After obtaining this certificate, recipients will be able to apply for PR with Canada’s federal government.
The base PNP application process involves these three basic steps:
1. Upon receiving a provincial nomination, create an online account with IRCC and fill out the application
2. Pay application fees
3. Submit the online application
Enhanced PNP nominations
On the other hand, many Canadian provinces and territories are able to nominate a certain number of immigration candidates for PR through the Express Entry system. These portions of the PNPs are known as ‘enhanced’ nominations.
Candidates in the Express Entry pool who obtain a PNP nomination are awarded an additional 600 points under the Comprehensive Ranking System (CRS), out of a maximum possible total of 1,200.
These 600 additional CRS points practically guarantee that the recipient will receive an Invitation to Apply at a subsequent draw from the Express Entry pool.
In other words, PNP candidates who are eligible for Express Entry are advised to take time to upload an Express Entry profile because it increases their chances of becoming a Canadian permanent resident. By doing this, PNP candidates open up the possibility of being invited to apply for Canadian PR by the federal government and a provincial or territorial government, increasing the likelihood that they achieve their immigration goals.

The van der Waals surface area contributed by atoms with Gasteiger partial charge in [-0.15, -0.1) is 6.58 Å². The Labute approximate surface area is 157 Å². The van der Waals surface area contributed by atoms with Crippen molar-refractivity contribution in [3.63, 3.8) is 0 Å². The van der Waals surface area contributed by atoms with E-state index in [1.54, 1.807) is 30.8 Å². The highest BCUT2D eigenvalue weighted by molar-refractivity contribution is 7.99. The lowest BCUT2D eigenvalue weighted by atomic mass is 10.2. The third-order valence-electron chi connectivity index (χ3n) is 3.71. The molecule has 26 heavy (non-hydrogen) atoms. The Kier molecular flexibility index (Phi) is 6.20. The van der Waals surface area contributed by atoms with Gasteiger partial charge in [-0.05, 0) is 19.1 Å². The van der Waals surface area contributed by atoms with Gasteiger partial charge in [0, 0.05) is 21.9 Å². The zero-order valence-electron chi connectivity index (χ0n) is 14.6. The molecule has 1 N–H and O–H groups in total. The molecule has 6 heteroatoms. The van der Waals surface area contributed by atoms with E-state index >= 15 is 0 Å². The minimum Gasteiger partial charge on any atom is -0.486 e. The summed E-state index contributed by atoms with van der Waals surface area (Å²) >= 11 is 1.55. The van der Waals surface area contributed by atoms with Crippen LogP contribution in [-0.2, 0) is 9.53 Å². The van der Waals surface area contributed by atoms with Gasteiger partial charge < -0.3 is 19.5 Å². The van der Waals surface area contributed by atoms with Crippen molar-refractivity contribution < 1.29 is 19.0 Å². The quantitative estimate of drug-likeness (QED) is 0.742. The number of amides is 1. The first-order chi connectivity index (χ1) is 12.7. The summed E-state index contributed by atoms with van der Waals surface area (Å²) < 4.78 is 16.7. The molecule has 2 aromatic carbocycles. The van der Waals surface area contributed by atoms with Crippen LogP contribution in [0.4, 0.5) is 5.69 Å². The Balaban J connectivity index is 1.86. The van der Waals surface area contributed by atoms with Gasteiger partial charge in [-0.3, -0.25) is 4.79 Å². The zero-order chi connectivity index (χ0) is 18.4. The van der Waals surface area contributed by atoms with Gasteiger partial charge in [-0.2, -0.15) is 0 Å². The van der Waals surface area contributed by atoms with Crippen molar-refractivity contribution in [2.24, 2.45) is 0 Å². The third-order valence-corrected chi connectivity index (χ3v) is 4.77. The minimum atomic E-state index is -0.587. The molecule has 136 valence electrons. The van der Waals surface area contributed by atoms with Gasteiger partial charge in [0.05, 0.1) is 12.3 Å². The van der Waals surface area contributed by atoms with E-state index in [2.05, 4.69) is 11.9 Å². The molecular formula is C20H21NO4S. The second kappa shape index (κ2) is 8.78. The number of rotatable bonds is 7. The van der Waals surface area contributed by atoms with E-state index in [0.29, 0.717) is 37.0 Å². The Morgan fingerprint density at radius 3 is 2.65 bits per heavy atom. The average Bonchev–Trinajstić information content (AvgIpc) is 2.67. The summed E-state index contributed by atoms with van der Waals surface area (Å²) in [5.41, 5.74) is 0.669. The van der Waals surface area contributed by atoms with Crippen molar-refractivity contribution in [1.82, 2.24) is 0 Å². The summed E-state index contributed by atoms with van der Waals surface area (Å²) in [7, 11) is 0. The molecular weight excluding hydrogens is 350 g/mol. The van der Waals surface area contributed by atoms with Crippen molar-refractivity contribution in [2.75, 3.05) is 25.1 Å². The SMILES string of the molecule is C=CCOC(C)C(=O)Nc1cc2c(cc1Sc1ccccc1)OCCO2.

Immigration candidates must already be in the Express Entry pool before applying for an enhanced PNP certificate.
Enhanced PNP applications are completed using one of two general processes.
The enhanced PNP application process involves these four basic steps:
1. Create an IRCC account and submit an Express Entry profile
2. Get an Express Entry stream nomination (or have a prior nomination confirmed by the province/territory)
3. Get an ITA (once the Express Entry nomination is accepted)
4. Fill out the appropriate application online with IRCC
Note: Learn what to do if an enhanced PNP nomination is withdrawn prior to receiving an ITA